Is It Breathable?
This lesson will serve to stimulate awareness of the role that air quality has in our everyday life.
The learner will:
- determine the necessity of reducing pollutants that can harm the air quality.
- describe the makeup of air quality reports.
- recognize the need to be aware of and to make public the pollutants in the air we breathe.
- Crushed colored chalks (separated according to color) on sheets of paper
- Large glass jar (minimum 64 oz. size) with lid
- Air tight rubber sheet or plastic wrap secured with elastic band
- Take a Stand/Position graphic organizer (Handout One)
- Copies of Homework Sheet – Getting the Message Out (Handout Two)
- Student journals or sheets of lined paper
- Poster size or individual copies of the Assessment Rubric (Handout Three)
- Display area or chart paper
- Copies of Air Quality Reports from local newspapers, local weather forecast, internet, or U. S. Weather Reports (See Bibliographical References)
- Sentence strips with pre-written question: Would you like to breathe the contents of the container on a daily basis?
- Half sheet of paper for question- Would you like to breathe the contents of the container on a daily basis?
- Vocabulary List - may include allergens, air quality, pollutants, individual rights, community, responsibility, philanthropy
Interactive Parent / Student Homework: See Handout Two, Getting the Message Out Learners will create a thirty-second script that will be used to video tape a PSA (Public Service Announcement) about Air Quality to share in or outside school and the communityExplain that these are due the next day to allow you time to conference withlearners over the next two days and corrections to be done in class.
Anticipatory Set: Tell the students that something exciting will be happening in a few minutes. As quickly as possible create a “cloud of confusion”- use the jar and fill it with the crushed chalk. Place the plastic wrap around the opening in the jar; secure it with the elastic (rubber bands). With the straw, make a hole in the plastic wrap. Blow into the jar through the straw, creating a “cloud of confusion.”Turn to the students, say; “I want each of you to record what just happened? Do not speak out loud or discuss your answers with others. In your journals or on a sheet of paper, describe what you just observed.”Allow about 2 minutes for the recording.
Call on two or three volunteers to read their descriptions. Thank them for their contributions.Adding, “Now that we have had a sharing of minds, I would like to have each of you take a stand”.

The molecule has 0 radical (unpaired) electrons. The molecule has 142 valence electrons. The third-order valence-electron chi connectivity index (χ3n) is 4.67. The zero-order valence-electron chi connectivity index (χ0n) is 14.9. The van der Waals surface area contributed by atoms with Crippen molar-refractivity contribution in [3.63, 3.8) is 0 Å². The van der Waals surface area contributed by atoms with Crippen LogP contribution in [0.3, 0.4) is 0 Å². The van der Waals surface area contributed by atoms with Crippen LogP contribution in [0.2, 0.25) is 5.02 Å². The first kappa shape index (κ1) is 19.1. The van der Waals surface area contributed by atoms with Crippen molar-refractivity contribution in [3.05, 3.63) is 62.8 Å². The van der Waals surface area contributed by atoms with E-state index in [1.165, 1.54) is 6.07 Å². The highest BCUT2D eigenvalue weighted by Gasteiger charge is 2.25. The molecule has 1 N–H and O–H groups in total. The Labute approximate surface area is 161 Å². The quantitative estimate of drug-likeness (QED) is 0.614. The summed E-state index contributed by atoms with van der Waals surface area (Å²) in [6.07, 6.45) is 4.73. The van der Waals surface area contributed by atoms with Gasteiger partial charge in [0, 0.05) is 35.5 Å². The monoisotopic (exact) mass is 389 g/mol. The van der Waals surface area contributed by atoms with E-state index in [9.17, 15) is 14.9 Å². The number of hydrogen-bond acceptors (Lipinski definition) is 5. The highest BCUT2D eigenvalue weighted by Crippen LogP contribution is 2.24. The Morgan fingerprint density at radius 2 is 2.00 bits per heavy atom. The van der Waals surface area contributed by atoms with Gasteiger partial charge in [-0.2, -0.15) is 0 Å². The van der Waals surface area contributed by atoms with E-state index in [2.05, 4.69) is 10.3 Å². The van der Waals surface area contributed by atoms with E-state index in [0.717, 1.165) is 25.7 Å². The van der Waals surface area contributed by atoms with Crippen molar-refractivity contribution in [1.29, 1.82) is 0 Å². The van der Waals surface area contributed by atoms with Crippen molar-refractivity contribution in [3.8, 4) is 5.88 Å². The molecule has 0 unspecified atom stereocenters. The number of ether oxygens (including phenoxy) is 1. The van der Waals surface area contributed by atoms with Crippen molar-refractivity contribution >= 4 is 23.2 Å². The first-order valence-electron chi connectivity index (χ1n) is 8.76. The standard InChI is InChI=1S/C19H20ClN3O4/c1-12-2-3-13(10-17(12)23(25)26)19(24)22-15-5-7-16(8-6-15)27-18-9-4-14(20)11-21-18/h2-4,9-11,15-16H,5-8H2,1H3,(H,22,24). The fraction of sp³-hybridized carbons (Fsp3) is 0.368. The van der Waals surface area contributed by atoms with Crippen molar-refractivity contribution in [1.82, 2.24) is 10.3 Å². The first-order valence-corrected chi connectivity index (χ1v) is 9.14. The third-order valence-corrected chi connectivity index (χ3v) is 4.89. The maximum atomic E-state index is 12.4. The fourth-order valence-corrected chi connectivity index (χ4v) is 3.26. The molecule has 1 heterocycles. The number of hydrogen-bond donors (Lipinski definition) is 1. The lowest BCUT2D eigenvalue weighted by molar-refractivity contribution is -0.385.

Affix the sentence strip: Would you like to breathe the contents of the container on a daily basis? to a display area for learners to see.
Have learners respond using Take a Stand/Position Graphic Organizer (See Handout One).
Teaching Note: If students are not familiar with this type of organizer, take a few minutes to explain before it is used.
Allow a few minutes for this activity.
Ask: “Is it your right to breathe clean air? Why or why not? What are the responsibilities of the community to keep the air quality clean? Note their responses on chart paper.
Develop understanding of air quality by listing the following on chart paper or the chalk board: smog, global warming, pollutants, and allergens. Solicit definitions from learners. Attempt to build a common understanding for the terminology.
Lead a discussion by asking the following set of questions. Note the responses on chart paper.
- What is the EPA?
- What is the Clean Air Act?
- How effective have agencies been in deterring problems with our air supply?
- What can be done to increase the quality of air we breathe?
Distribute copies of the air quality reports and explain how they are read. Emphasize how pollens and pollutants affect the makeup of the air that is breathe. Ask students to tell how mold will affect breathing and which people would be concerned about it?
Ask: What can be done to eliminate pollutants from the air we breathe?
Refer students back to the "cloud of confusion" from the Anticipatory Set.
Build the background for the next activity by asking students if they have seen a PSA (Public Service Announcements. Explain why a PSA is used. As examples, use several popular ones such as MADD (Mothers Against Drunk Drivers); Brain on Drugs, etc. Ask: “How many remember the Woodsy Owl and the PSA slogan – “Give a Hoot-Don’t Pollute.”What do you think it meant? While Woodsy was concerned with not polluting the land, would it apply to air quality too? Is it a slogan that we need to bring back?
Describe the homework assignment Getting the Message Out (see Handout Two)
Learners will use a graphic organizer to defend a position about air quality. (See Handout One: Take a Stand/Position) The teacher will use the Rubric for the Graphic Organizer (See Handout Attachment Three) to evaluate the learners work.
Strand PHIL.II Philanthropy and Civil Society
Standard PCS 05. Philanthropy and Government
Benchmark MS.3 Identify the relationship between individual rights and community responsibilities.